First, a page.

KOKOMO, Ind. — Buying new waste bins may not seem like a big deal.
But the new containers going in at Indiana University Kokomo represent the first steps towards a bold goal — to have 75 percent of campus waste recycled.
Each one contains two options: recycle, or landfill. Additional bins will be placed in the remaining campus buildings within the next year, with the aim of increasing recycling from the current 25 percent, according to John Sarber, director of physical facilities.
“When you walk up to it, you make a conscious decision. ‘Do I want to send that to recycling, or do I want to send it to a landfill?’,” Sarber said. “The designations make you think about what you’re doing when you dispose of waste.”
Currently, the containers are available in the Kelley Student Center and the Library, with plans to have them campuswide within a year to 18 months.
While facilities provides the bins, the Office of Sustainability leads education efforts, teaching people how to use them. Interns Debi Pellam, Tabitha Pelgen, and Brittany Miller plan educational activities and marketing materials for an official roll-out campaign starting in January.
“As a leader in our community, we should also be a leader in recycling efforts,” said Pellam. “I think our efforts to promote recycling on campus are important, and the new bins will help, especially as we get more educational efforts into play.”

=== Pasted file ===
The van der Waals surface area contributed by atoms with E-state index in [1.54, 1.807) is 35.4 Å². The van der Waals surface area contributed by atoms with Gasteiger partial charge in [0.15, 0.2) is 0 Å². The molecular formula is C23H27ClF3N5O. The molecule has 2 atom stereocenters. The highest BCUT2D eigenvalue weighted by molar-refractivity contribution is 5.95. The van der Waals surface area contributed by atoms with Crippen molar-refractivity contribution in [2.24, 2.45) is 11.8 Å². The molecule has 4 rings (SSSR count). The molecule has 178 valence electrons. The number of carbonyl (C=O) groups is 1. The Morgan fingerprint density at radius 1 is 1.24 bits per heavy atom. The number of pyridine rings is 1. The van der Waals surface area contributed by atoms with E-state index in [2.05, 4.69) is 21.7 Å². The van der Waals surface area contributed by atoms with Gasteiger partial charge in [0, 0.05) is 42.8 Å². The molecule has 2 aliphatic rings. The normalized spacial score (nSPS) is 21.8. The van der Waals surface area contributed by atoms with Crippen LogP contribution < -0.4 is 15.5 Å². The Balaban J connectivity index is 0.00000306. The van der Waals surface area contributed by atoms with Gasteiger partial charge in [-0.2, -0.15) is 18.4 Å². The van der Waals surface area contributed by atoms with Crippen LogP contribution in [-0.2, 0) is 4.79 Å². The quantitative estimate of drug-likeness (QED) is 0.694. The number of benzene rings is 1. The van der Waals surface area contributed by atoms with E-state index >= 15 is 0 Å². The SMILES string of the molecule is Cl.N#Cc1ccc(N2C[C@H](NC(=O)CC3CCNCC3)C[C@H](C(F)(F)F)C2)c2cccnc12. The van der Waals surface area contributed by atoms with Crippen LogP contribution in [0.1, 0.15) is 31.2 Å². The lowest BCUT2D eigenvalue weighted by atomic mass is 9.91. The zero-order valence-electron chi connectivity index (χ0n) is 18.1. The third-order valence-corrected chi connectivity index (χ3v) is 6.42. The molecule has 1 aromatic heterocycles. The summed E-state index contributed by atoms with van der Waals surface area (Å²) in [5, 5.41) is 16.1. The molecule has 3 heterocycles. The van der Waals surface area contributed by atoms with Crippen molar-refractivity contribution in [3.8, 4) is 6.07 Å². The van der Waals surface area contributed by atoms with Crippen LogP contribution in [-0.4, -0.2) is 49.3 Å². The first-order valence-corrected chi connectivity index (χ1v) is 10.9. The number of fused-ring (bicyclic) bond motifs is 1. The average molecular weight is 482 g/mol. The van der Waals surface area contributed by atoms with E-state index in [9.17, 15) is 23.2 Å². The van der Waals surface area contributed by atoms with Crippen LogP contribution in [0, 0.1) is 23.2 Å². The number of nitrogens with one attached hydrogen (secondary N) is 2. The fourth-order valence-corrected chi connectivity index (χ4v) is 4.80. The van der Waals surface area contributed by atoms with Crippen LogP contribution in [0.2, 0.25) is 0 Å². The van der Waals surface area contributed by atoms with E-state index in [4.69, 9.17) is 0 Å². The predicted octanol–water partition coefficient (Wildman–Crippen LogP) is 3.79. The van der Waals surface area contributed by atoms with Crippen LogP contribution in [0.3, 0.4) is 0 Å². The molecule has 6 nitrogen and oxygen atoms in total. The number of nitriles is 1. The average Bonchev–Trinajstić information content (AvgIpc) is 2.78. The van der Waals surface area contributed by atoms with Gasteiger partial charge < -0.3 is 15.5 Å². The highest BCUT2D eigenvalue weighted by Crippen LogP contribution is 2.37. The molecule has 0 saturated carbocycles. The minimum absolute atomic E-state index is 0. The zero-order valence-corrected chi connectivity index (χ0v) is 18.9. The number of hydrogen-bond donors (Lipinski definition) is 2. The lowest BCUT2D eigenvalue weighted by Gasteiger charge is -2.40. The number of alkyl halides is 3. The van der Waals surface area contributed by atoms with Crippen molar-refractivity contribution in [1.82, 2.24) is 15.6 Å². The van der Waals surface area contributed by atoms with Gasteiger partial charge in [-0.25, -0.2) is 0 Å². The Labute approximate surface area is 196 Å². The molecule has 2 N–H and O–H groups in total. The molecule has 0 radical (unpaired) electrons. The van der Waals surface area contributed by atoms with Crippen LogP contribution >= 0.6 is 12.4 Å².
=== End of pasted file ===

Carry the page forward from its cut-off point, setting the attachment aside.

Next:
Pelgen is excited to teach others how they can make a difference in sustainability with just a few small changes in their routine, like recycling a plastic bottle instead of throwing it in the trash.
“I hope IU Kokomo can serve as an example to others of what a sustainable campus looks like, and that begins with simple steps like recycling,” she said. “I’m hoping our new bins and educational efforts encourage students and faculty to think about where their waste is going, and that will lead to our campus recycling as much of it as possible.”
Trash cans in private offices are transitioning to all recycling, with any waste that cannot be recycled, such as Styrofoam cups, banana peels, and used tissues, disposed of in landfill containers in main hallways.
“That gives people a huge incentive to recycle, because it’s easier than having to find a landfill container,” said Leda Casey, campus coordinator for the Office of Sustainability.
Miller will design magnets and other materials for offices and near the bins, to remind people what can and cannot be recycled, as well as plan outreach to increase awareness of how to make a difference.
They anticipate cooperation from students, who have learned to recycle starting in elementary school, and who expect to have opportunities to do so in college.
“It is important for IU Kokomo to be part of sustainability efforts,” Casey added, noting that local schools recycle, and many cities in the area offer curbside recycling.
“It is vital as our community culture changes that we keep up with that, and are leaders in the effort to enhance sustainability in our communities,” she said. “The efforts we make are good for our cities, our state, and our planet, in the long term. We care about the future.”
Indiana University Kokomo serves north central Indiana.